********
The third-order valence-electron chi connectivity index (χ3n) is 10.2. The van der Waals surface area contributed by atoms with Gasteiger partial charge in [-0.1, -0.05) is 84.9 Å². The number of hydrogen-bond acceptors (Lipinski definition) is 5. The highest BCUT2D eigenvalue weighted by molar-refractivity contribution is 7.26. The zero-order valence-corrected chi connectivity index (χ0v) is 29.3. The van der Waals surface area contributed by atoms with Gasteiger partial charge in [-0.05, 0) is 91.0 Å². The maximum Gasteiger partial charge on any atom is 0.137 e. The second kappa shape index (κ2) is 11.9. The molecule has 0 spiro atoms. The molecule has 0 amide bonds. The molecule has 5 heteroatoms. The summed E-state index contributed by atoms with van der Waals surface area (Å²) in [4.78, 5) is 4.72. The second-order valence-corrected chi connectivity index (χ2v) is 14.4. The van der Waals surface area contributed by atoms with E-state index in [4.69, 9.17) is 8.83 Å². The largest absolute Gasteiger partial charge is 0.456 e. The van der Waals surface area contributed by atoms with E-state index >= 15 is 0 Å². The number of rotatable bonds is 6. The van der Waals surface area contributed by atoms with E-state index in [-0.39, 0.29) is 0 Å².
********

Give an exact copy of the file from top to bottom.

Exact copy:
The third-order valence-electron chi connectivity index (χ3n) is 10.2. The van der Waals surface area contributed by atoms with Gasteiger partial charge in [-0.1, -0.05) is 84.9 Å². The number of hydrogen-bond acceptors (Lipinski definition) is 5. The highest BCUT2D eigenvalue weighted by molar-refractivity contribution is 7.26. The zero-order valence-corrected chi connectivity index (χ0v) is 29.3. The van der Waals surface area contributed by atoms with Gasteiger partial charge in [-0.05, 0) is 91.0 Å². The maximum Gasteiger partial charge on any atom is 0.137 e. The second kappa shape index (κ2) is 11.9. The molecule has 0 spiro atoms. The molecule has 0 amide bonds. The molecule has 5 heteroatoms. The summed E-state index contributed by atoms with van der Waals surface area (Å²) in [4.78, 5) is 4.72. The second-order valence-corrected chi connectivity index (χ2v) is 14.4. The van der Waals surface area contributed by atoms with E-state index in [4.69, 9.17) is 8.83 Å². The largest absolute Gasteiger partial charge is 0.456 e. The van der Waals surface area contributed by atoms with E-state index >= 15 is 0 Å². The number of rotatable bonds is 6. The van der Waals surface area contributed by atoms with E-state index in [-0.39, 0.29) is 0 Å².